At a news conference in Genoa, the company's home base, Foschi said that Costa ships have their routes programmed, and alarms go off when they deviate. Those alarms are disabled if the ship's course is manually altered, he said.
"This route was put in correctly upon departure from Civitavecchia," Foschi said, referring to the port outside Rome. "The fact that it left from this course is due solely to a maneuver by the commander that was unapproved, unauthorized and unknown to Costa."
Foschi said only once before had the company approved a "fly by" of this sort off Giglio — last year on the night of Aug. 9-10. In that case, the port and company had approved it.
Residents, however, said such displays have occurred several times in the past, though always in the summer when the island is full of tourists.
Foschi didn't respond directly to prosecutors' and passengers' accusations that Schettino abandoned ship before all passengers had been evacuated, but he suggested his conduct wasn't as bad in the hours of the evacuation as has been portrayed. He didn't elaborate.
The Italian coast guard says Schettino defied their entreaties for him to return to his ship as the chaotic evacuation of the 4,200 people aboard was in full progress. After the ship's tilt put many life rafts out of service, helicopters had to pluck to safety dozens of people remaining aboard, hours after Schettino was seen leaving the vessel.
The captain has insisted in an interview before his jailing that he stayed with the vessel to the end.
Foschi defended the conduct of the crew, while acknowledging that passengers had described a chaotic evacuation where crew members consistently downplayed the seriousness of the situation as the ship lurched to the side.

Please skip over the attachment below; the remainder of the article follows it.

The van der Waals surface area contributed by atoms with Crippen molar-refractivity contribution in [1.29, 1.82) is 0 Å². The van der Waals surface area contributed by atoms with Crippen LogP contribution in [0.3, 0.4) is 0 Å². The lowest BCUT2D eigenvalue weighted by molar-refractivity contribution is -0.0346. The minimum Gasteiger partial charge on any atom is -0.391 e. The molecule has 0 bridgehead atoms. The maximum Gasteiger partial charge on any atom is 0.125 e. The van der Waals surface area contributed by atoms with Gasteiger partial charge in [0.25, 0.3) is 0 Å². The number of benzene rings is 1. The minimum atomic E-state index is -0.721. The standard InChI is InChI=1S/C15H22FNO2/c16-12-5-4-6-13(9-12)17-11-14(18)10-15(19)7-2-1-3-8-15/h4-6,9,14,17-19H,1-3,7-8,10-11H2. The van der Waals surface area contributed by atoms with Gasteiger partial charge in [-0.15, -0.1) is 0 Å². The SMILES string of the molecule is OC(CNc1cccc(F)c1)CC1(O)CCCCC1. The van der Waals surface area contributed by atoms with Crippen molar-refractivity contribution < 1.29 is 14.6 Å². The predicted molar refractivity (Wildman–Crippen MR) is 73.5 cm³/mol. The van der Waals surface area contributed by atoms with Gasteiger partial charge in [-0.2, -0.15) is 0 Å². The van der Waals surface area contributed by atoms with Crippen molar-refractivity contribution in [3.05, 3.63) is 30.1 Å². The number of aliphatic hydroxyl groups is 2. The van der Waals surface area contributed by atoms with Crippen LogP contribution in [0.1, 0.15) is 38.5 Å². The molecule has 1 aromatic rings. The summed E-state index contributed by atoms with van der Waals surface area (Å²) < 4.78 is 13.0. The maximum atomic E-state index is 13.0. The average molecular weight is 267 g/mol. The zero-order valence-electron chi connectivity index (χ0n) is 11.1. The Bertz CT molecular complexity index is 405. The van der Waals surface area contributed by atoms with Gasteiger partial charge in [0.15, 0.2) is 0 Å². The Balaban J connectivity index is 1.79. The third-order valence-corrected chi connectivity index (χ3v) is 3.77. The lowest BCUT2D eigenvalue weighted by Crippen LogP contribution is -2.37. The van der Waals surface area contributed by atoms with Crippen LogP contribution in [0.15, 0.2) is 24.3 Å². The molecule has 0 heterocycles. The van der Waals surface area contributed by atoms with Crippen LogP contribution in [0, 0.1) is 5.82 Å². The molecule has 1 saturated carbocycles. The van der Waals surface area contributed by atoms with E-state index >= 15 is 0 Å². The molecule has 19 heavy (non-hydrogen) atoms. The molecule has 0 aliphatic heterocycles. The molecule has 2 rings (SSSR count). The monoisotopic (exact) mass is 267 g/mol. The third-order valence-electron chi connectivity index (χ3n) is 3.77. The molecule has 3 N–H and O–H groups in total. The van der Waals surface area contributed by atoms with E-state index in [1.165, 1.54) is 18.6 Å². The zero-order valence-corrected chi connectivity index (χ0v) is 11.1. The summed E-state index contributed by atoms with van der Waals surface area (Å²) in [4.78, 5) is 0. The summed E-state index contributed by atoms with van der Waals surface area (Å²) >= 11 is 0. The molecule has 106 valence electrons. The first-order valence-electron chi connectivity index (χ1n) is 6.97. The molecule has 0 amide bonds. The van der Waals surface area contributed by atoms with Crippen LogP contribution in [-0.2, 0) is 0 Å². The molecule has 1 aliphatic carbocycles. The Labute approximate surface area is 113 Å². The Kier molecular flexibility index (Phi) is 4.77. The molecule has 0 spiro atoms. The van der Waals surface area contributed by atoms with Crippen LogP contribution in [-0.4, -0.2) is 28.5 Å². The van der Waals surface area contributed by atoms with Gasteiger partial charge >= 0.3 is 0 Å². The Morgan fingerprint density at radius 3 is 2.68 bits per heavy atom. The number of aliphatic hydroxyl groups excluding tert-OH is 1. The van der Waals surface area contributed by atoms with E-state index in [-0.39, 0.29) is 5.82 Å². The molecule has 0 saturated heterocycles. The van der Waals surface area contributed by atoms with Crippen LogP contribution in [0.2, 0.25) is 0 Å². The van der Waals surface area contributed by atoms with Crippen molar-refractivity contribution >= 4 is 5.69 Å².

"All our crew members behaved like heroes. All of them," he said.
He noted that 4,200 people managed to evacuate a lilting ship at night within two hours. In addition, the ship's evacuation procedures had been reviewed last November by an outside firm and port authorities and no faults were found, he said.
Once on land, the survivors complained that Costa was stingy with assistance.
Blake Miller, on board to celebrate his partner's 50th birthday, said Costa representatives rebuffed his efforts to get some reimbursement so he could buy a change of clothing.
"The Costa representative at our hotel told me, 'you might want to get a lawyer when you get back to the States,'" to pursue reimbursement, Miller told The Associated Press from his hotel in Rome Sunday night, where he was staying at his own expense.
Only passengers who had paid for special insurance to cover lost belongings would receive compensation to buy replacements, he said they were told.
Costa Crociere didn't immediately respond to a phone message or an emailed request for a response.
Miller, from Austin, Texas, said survivors were taken to a hotel near Rome's airport and told Costa would pay for one night's stay and their plane fare home only "if we pack up and leave the country" on Sunday morning.
Miller, who is director of business travel for Intercontinental hotels, said Costa representatives spoke to passengers about potential refunds or free cruise vouchers. But besides what he paid for the cruise, he said he paid several hundred more euros (dollars) for excursions during port calls and drinks on board.
Foschi, the Costa CEO, said he was certain "we'll be able to find a material solution that will make them happy."
Class action suits are a rare novelty in Italy, but Italian consumer advocacy organization Codacons said more than 70 passengers had indicated that they wanted to join a class-action approach to winning compensation from Costa.
"Our aim is to make every passenger obtain an indemnity of at least €10,000 (more than $12,500) for the material damage suffered and for moral damage, such as the terror suffered, ruined vacations and the grave risks that they ran," said Codacons president Carlo Rienzi.